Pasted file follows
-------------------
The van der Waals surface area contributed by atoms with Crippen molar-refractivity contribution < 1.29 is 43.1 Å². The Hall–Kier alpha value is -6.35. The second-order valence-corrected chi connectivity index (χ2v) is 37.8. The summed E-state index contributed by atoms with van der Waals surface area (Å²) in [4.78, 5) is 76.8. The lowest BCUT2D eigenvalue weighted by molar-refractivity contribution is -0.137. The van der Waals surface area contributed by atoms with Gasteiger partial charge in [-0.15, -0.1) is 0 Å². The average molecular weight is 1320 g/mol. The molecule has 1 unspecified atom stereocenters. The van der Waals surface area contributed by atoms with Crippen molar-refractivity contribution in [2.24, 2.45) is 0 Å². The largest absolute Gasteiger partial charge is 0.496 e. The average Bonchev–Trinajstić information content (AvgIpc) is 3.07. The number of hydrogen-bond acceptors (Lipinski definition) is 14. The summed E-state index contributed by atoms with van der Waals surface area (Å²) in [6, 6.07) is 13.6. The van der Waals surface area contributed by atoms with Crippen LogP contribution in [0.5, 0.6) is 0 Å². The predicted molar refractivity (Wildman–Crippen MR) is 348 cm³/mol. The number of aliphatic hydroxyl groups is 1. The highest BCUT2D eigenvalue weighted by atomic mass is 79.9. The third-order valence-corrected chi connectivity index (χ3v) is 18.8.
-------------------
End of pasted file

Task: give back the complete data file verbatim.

The van der Waals surface area contributed by atoms with Crippen molar-refractivity contribution < 1.29 is 43.1 Å². The Hall–Kier alpha value is -6.35. The second-order valence-corrected chi connectivity index (χ2v) is 37.8. The summed E-state index contributed by atoms with van der Waals surface area (Å²) in [4.78, 5) is 76.8. The lowest BCUT2D eigenvalue weighted by molar-refractivity contribution is -0.137. The van der Waals surface area contributed by atoms with Gasteiger partial charge in [-0.15, -0.1) is 0 Å². The average molecular weight is 1320 g/mol. The molecule has 1 unspecified atom stereocenters. The van der Waals surface area contributed by atoms with Crippen molar-refractivity contribution in [2.24, 2.45) is 0 Å². The largest absolute Gasteiger partial charge is 0.496 e. The average Bonchev–Trinajstić information content (AvgIpc) is 3.07. The number of hydrogen-bond acceptors (Lipinski definition) is 14. The summed E-state index contributed by atoms with van der Waals surface area (Å²) in [6, 6.07) is 13.6. The van der Waals surface area contributed by atoms with Crippen LogP contribution in [0.5, 0.6) is 0 Å². The predicted molar refractivity (Wildman–Crippen MR) is 348 cm³/mol. The number of aliphatic hydroxyl groups is 1. The highest BCUT2D eigenvalue weighted by atomic mass is 79.9. The third-order valence-corrected chi connectivity index (χ3v) is 18.8.